Locations > Barataria Bay
Barataria Bay was the first pirate haven of the famous Jean Lafitte. During the early 1800's Lafitte and his brother Pierre ran a gang of smugglers and pirates who still terrorized shipping in the Gulf of Mexico despite the Golden Age of Piracy being supposedly long gone. Lafitte and his brother initially found legal employment as privateers for the Republic of Cartagena where they plundered Spanish ships and smuggled the goods and the slaves into the port of New Orleans.
By the 1810's the pirate haven of Barataria Bay was known as one of the largest black market ports in all of the world and between five hundred and a thousand pirates and other miscreants were known to frequent the location. At any given time Lafitte had over a dozen pirate ships in his harbor and easily had a larger navy than the upstart United States of America at the time. In fact, from Barataria Bay Lafitte and his brother played a famous role in the War of 1812 and ensured the success and safety of the fledgling nation.
In 1814 Lafitte was approached by the British in order to aid them in invading the United States from the Gulf of Mexico. Instead Lafitte turned around and approached American badass Andrew Jackson and offered his pirate fleet to help defend the United States against the imminent British attack in exchange for a pardon. Jackson agreed and the pirates provided essential services during the Battle of New Orleans that made them soldiers of distinction. Following the war Lafitte and his partners were all given full pardons but this would not be the end of his story. Lafitte would return to piracy and formed yet another pirate haven on Galveston Island.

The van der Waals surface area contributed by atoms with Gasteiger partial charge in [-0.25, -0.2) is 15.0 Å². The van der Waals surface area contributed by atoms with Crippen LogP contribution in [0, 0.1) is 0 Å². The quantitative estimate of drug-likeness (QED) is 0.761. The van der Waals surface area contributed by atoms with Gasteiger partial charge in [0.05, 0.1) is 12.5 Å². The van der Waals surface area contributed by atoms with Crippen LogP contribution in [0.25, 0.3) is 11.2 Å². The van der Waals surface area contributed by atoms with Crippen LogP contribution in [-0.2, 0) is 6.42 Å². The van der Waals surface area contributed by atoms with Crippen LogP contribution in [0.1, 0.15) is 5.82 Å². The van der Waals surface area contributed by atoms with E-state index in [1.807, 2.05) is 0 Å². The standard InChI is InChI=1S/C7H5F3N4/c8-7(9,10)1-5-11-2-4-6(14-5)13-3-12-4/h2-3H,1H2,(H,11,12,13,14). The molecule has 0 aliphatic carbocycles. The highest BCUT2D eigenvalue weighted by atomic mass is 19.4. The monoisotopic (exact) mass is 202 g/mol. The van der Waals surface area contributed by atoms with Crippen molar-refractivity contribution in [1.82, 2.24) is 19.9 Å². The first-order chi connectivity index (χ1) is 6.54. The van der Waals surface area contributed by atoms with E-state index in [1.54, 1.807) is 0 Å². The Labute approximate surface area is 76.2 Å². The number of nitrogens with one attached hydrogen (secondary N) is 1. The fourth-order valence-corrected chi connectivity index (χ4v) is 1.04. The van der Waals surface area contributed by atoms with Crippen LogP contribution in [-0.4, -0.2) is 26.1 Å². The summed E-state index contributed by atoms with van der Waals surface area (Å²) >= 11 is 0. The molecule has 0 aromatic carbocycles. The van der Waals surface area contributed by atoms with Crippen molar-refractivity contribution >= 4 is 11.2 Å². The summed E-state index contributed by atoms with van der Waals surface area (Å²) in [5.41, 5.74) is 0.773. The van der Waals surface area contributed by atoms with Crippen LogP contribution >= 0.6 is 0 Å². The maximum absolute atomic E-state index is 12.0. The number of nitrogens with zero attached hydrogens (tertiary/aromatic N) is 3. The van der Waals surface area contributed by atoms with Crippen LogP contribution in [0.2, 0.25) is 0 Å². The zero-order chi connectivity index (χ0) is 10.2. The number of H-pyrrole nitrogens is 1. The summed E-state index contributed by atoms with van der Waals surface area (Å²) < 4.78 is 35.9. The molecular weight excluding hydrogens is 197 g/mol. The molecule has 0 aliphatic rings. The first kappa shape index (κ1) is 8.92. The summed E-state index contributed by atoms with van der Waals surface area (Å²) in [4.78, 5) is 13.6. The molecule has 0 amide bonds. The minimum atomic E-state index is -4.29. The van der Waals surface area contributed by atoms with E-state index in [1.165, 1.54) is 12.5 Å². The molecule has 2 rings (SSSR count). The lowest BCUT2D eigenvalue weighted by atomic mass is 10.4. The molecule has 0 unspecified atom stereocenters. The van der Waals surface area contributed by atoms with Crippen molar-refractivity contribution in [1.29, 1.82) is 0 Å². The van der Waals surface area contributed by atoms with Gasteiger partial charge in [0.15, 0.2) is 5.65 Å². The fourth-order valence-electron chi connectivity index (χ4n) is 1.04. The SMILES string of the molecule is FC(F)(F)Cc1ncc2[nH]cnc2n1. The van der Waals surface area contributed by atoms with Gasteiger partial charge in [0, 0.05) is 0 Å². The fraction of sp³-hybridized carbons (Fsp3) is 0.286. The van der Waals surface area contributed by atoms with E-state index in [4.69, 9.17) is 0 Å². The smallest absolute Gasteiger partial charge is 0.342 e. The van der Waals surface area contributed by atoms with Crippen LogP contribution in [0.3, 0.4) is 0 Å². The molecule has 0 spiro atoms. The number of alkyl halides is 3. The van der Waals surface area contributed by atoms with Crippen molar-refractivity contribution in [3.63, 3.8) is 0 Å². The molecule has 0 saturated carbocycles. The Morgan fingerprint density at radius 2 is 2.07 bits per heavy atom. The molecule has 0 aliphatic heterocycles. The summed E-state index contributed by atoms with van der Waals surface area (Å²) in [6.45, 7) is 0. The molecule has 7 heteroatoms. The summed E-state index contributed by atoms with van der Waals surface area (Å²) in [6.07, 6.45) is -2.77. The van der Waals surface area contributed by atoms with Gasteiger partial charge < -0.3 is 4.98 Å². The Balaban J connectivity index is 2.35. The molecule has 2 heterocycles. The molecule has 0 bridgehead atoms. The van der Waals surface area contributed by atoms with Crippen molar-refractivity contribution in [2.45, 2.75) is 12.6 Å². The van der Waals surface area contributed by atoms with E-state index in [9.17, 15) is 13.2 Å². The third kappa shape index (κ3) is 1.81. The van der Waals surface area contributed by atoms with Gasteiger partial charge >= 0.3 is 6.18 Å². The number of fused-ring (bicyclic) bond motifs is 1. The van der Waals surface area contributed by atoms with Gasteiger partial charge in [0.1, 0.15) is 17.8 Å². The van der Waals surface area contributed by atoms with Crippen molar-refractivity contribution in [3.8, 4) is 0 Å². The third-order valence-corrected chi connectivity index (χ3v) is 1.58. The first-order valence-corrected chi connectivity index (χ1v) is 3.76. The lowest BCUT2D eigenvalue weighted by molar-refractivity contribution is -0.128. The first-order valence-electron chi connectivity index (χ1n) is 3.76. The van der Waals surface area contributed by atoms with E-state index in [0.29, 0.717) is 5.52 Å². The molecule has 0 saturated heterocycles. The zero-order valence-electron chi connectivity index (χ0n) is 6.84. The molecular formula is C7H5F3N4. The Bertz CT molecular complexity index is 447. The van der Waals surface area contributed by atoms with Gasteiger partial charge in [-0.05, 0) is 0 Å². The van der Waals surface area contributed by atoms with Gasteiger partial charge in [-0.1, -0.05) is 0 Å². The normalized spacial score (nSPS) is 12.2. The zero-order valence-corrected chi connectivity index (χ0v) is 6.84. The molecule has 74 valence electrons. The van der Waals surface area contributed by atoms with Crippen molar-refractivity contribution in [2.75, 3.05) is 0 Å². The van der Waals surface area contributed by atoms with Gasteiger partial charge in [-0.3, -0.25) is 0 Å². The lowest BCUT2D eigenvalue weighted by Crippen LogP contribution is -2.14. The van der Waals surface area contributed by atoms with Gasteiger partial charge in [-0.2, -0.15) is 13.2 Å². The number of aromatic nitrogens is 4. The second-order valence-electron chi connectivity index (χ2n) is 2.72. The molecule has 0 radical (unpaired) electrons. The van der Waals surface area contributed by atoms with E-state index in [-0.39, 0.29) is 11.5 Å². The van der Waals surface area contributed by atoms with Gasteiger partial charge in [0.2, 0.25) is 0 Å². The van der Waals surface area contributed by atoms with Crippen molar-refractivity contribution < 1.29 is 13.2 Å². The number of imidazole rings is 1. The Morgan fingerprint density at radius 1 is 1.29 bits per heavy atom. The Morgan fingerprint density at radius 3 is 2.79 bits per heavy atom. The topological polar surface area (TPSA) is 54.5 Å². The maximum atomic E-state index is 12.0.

Following the abandonment of both Barataria Bay and later Galveston Island following the mysterious death of Lafitte the golden age of piracy would truly come to end as the Age of Sail was abandoned in favor of the steam engine. Pirates and men like Lafitte were no longer accepted in the Caribbean and the whole world began to transition to the Industrial Era. Latin America along with the Caribbean would be in a constant state of political upheaval and social turmoil throughout the 1800's and soon the US was destined to fight its own American Civil War.
While privateers and sailing ships were used in the Civil War this would be one of the last instances. Privateers would be used increasingly less in various wars throughout the 19th and 20th centuries as it was viewed as a criminal practice. The scale was nothing like occurred through from the three hundred years between the 16th to the 18th centuries. Smuggling and drug running would continue throughout the Caribbean into the present day and piracy still remains a big business in exactly the same places it did during the golden age, right off the coast of Africa and the West Indies.